Pssssst. Hey, kid.

Yeah, you.

Think you’re smart enough to get an A in that UW-Madison economics course you’re signed up for in the fall semester?


Want to bet on it? How about $25?


It’s been said that people will wager on almost anything.

One enterprising company led by a trio of 20-somethings based on Long Island, N.Y., is putting a new, educational twist on this theory. 

Ultrinsic, an Internet-based company, is offering students at 36 college campuses — including those who attend UW-Madison — the chance to bet on whether or not they’ll earn a certain grade in a given course.

The company is promoting itself as a virtual kick in the butt that can help motivate students who might require a little added incentive to get off the couch and into the library.

“Our goal at the end of the day is to help students study and perform better in the classroom,” says Judah Guber, the 26-year-old chief operating officer of Ultrinsic. Jeremy Gelbart, 23, the company’s president, co-founded the website with longtime friend Steven Wolf, 27, who serves as CEO. Guber says the company, which is privately owned and based in Cedarhurst, N.Y., currently employs more than 30 people.

“It’s hard to debate a service that says it’s trying to help students improve their grades,” says Guber.

But there are plenty across the country who are raising questions about Ultrinsic and its purported service.

“The concern I have is that academic success and grades are serious endeavors — an important part of college experience,” Kevin Kruger, associate director of the Student Affairs Administrators in Higher Education, told">Inside Higher Ed. “Certainly, for many students, the pursuit of good grades is not always incidental to the pursuit of knowledge.”

Turning learning into a betting game, adds Kruger, “seems a little antithetical to the spirit of the academic mission.”

At this point, not many administrators, professors or students at UW-Madison appear to know about Ultrinsic.

Aaron Brower, UW-Madison’s vice provost for teaching and learning, e-mailed to say he knew nothing about the company. But after glancing at a few newspaper articles about the website, he noted that the company “trivializes what college should be about — learning — for the sake of grades.”

The company started offering its service last year to students at New York University and the University of Pennsylvania, drawing around 600 students. Its expansion this year also includes Big Ten Conference institutions Indiana University-Bloomington, Michigan State University, the University of Michigan-Ann Arbor and Penn State University.

“When we started out last year, we did very limited outreach,” says Guber. “We had theories about how this would work but wanted to test it in a very controlled and limited fashion. So we did that well, but we didn’t advertise or market or do anything like that. This year, we’ll do a little more of that and hope to grow.”

Guber says the website works like this: Students open an online account, upload their class schedule for the upcoming semester and then give the company access to their official school transcript so Ultrinsic can review past classes taken and grades received (Incoming freshmen are generally assumed to all be at the same level). Using a student’s history and any information Ultrinsic has about particular courses on campus — What is the subject? What department is offering the class? How difficult is it to get an A? — the company then calculates odds and offers them to students.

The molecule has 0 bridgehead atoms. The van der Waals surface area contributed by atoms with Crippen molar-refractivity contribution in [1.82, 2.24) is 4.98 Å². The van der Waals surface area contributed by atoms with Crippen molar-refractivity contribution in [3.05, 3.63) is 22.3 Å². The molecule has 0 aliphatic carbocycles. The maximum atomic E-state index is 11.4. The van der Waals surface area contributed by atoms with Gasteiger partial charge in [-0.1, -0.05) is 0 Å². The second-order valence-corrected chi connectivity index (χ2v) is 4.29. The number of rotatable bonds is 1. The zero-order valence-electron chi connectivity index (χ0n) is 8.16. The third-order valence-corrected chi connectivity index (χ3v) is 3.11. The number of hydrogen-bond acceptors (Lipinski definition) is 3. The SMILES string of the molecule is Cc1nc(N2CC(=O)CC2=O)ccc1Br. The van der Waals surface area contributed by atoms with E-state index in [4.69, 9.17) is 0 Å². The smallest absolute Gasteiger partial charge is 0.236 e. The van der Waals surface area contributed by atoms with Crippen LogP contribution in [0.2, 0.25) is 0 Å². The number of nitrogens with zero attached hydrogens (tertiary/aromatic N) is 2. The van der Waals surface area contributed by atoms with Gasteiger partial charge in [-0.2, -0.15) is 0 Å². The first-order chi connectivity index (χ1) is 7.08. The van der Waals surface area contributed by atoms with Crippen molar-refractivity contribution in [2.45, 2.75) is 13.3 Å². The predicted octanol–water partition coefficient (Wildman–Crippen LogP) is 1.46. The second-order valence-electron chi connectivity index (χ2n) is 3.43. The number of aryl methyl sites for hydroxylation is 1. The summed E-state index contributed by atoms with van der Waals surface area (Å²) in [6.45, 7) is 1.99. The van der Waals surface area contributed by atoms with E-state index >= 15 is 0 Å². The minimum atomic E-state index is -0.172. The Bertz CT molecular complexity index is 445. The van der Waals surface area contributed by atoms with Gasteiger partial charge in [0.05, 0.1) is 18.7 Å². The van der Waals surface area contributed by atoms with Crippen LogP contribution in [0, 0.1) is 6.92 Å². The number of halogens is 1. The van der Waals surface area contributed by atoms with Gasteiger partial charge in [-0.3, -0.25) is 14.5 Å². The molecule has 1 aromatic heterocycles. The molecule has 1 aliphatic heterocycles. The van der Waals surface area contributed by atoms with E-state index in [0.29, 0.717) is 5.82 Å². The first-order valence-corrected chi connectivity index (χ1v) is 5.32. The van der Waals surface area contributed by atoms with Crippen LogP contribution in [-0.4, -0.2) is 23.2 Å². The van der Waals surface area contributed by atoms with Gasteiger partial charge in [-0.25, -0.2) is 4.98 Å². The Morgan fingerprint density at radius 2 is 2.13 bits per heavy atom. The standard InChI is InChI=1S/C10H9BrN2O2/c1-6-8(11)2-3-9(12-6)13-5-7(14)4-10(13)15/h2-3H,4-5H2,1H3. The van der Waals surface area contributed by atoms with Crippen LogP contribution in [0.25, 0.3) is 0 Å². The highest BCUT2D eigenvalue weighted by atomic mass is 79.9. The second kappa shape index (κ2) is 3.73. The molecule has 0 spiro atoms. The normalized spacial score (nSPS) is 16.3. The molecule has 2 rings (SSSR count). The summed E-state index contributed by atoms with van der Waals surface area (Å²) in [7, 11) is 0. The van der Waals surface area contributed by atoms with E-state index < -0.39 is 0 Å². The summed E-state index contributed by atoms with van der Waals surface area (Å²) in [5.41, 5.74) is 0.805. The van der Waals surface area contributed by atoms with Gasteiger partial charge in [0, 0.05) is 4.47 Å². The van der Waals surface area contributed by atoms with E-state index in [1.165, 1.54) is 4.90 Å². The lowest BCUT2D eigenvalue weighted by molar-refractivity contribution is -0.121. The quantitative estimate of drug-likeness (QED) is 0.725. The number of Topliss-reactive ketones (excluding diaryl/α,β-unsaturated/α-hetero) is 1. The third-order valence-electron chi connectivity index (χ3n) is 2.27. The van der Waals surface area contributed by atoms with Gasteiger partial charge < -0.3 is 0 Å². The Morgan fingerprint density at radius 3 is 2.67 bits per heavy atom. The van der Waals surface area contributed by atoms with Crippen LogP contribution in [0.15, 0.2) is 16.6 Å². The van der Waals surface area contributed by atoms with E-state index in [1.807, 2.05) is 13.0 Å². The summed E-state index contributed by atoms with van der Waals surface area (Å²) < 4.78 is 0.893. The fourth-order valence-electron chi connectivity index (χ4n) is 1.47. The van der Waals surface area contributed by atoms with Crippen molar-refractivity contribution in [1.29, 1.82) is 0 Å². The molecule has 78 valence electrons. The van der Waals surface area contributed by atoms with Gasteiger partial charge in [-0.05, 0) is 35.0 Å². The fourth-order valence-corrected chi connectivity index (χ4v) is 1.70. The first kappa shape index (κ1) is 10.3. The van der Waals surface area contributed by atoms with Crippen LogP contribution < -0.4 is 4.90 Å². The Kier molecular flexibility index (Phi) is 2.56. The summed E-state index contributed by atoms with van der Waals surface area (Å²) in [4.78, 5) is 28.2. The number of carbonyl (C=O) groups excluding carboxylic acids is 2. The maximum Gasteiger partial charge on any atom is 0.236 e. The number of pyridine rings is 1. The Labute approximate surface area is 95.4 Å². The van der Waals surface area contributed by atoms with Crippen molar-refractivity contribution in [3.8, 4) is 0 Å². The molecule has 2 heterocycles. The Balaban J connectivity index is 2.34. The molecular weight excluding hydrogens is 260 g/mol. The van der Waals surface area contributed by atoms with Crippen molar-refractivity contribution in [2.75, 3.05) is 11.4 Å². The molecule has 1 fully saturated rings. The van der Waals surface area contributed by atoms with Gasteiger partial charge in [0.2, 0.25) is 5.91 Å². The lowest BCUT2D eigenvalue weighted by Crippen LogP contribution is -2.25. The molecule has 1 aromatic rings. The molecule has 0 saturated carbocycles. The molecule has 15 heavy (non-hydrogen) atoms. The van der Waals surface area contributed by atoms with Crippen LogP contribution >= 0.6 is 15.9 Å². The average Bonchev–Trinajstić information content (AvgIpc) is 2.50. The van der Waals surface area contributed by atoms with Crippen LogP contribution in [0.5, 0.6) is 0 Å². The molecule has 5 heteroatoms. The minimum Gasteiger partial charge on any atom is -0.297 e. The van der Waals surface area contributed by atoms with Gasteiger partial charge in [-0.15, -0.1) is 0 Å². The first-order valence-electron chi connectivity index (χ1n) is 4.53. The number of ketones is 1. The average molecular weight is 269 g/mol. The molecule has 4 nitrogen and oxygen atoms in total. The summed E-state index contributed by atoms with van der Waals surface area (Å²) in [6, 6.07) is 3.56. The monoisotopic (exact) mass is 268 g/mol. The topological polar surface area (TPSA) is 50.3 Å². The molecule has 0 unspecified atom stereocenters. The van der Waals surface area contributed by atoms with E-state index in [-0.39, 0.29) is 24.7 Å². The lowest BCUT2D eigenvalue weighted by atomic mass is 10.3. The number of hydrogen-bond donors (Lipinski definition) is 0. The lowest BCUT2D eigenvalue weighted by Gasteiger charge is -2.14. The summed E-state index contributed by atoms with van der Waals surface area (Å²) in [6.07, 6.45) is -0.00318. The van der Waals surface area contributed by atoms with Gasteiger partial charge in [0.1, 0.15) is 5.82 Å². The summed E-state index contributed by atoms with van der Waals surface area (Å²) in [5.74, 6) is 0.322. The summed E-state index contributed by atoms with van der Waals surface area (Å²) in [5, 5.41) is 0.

A student who typically gets mostly B’s might be able to more than double his money if he’s willing to bet he can earn an A. The payout would be less for those with a higher grade-point, or for those who only want to wager that they’ll earn a B. Most bets are capped between $25 and $50 per course.

If a student makes the grade — ca-ching! — Ultrinsic pays him according to the predetermined odds. If not, the company keeps the bet.

But if you cash in, don’t refer to your winnings as gambling profits. Internet gambling, after all, is technically illegal.

Guber insists Ultrinsic isn’t a gambling site, and says the numerous lawyers the company has conferred with agree.

“This isn’t gambling because there is no luck involved,” he says. “This really relies on a student saying, ‘I’m not reaching my full potential. I have control over what the results are, I’m just not doing it. I believe in myself enough to give myself a little bit of a push and an incentive, and I’m going to get a reward if I can do this.”

I. Nelson Rose, a gambling law expert and professor at Whittier Law School in California, told the Associated Press that the legal definitions of gambling usually list three elements — chance, some sort of fee or wager, and a prize. Carnival games at a county fair, for example, offer prizes for a fee, but skill is often required to win. A range of contests, meanwhile, offer prizes, with winners chosen at random — but these games always say “no purchase necessary.”

“This doesn’t depend on some card coming out or some team winning a game or something else that’s completely out of your control,” says Guber. “This is just something that’ll help give you the willpower to get off the couch and study. This is a game of skill where you control the results. Gambling is something that’s completely out of your control.”

At the end of the day, however, Ultrinsic needs to have more money coming in than it’s paying out on these wagers if it is to survive.

So whether it’s technically gambling or not, the odds are stacked against those placing the bets and favor the house — which in this case is Ultrinsic.

“People make a mistake if they think this is all about the money,” says Guber. “The idea is to give people an incentive to do better in school, to get to a certain point. So even if you lose a bet but do a little better in the class, it’s worth it.”

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